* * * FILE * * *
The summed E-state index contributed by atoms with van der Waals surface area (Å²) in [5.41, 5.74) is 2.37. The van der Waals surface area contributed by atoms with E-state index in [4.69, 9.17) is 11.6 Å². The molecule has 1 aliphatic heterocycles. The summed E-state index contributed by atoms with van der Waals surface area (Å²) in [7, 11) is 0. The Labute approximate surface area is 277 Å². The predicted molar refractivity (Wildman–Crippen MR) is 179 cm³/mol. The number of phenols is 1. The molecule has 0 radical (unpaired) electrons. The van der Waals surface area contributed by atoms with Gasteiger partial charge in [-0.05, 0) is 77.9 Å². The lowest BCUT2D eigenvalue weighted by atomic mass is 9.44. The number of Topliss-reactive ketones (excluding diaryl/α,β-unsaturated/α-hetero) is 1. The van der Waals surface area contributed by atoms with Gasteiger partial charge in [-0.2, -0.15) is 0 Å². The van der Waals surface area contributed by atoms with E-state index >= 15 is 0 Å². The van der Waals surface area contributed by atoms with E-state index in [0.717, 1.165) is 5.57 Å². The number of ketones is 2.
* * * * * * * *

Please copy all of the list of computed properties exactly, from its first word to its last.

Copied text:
The summed E-state index contributed by atoms with van der Waals surface area (Å²) in [5.41, 5.74) is 2.37. The van der Waals surface area contributed by atoms with E-state index in [4.69, 9.17) is 11.6 Å². The molecule has 1 aliphatic heterocycles. The summed E-state index contributed by atoms with van der Waals surface area (Å²) in [7, 11) is 0. The Labute approximate surface area is 277 Å². The predicted molar refractivity (Wildman–Crippen MR) is 179 cm³/mol. The number of phenols is 1. The molecule has 0 radical (unpaired) electrons. The van der Waals surface area contributed by atoms with Gasteiger partial charge in [-0.05, 0) is 77.9 Å². The lowest BCUT2D eigenvalue weighted by atomic mass is 9.44. The number of Topliss-reactive ketones (excluding diaryl/α,β-unsaturated/α-hetero) is 1. The van der Waals surface area contributed by atoms with Gasteiger partial charge in [-0.2, -0.15) is 0 Å². The van der Waals surface area contributed by atoms with E-state index >= 15 is 0 Å². The van der Waals surface area contributed by atoms with E-state index in [0.717, 1.165) is 5.57 Å². The number of ketones is 2.